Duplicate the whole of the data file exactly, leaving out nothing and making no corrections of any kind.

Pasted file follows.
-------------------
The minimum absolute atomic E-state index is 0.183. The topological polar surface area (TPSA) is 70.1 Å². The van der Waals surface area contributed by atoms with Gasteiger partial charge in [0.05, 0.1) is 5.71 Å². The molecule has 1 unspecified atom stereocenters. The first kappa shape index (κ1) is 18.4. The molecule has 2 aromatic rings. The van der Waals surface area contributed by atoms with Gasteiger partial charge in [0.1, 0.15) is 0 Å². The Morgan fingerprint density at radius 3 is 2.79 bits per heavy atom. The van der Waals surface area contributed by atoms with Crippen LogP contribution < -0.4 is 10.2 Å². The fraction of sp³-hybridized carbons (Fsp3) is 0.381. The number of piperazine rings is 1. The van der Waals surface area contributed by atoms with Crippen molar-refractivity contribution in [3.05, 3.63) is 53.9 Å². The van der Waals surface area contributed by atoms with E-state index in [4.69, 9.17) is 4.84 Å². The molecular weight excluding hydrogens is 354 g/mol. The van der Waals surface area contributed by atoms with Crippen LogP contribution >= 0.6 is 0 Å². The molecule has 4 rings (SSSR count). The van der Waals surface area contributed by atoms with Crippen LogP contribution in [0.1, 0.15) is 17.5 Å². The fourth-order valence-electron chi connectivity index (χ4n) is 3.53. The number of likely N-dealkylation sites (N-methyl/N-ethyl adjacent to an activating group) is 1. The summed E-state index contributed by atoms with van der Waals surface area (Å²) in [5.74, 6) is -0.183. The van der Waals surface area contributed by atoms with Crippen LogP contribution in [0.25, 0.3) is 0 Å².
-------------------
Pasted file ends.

The minimum absolute atomic E-state index is 0.183. The topological polar surface area (TPSA) is 70.1 Å². The van der Waals surface area contributed by atoms with Gasteiger partial charge in [0.05, 0.1) is 5.71 Å². The molecule has 1 unspecified atom stereocenters. The first kappa shape index (κ1) is 18.4. The molecule has 2 aromatic rings. The van der Waals surface area contributed by atoms with Gasteiger partial charge in [0.1, 0.15) is 0 Å². The Morgan fingerprint density at radius 3 is 2.79 bits per heavy atom. The van der Waals surface area contributed by atoms with Crippen LogP contribution < -0.4 is 10.2 Å². The fraction of sp³-hybridized carbons (Fsp3) is 0.381. The number of piperazine rings is 1. The van der Waals surface area contributed by atoms with Crippen molar-refractivity contribution in [3.05, 3.63) is 53.9 Å². The van der Waals surface area contributed by atoms with E-state index in [4.69, 9.17) is 4.84 Å². The molecular weight excluding hydrogens is 354 g/mol. The van der Waals surface area contributed by atoms with Crippen LogP contribution >= 0.6 is 0 Å². The molecule has 4 rings (SSSR count). The van der Waals surface area contributed by atoms with Crippen LogP contribution in [0.1, 0.15) is 17.5 Å². The fourth-order valence-electron chi connectivity index (χ4n) is 3.53. The number of likely N-dealkylation sites (N-methyl/N-ethyl adjacent to an activating group) is 1. The summed E-state index contributed by atoms with van der Waals surface area (Å²) in [5.74, 6) is -0.183. The van der Waals surface area contributed by atoms with Crippen LogP contribution in [0.25, 0.3) is 0 Å².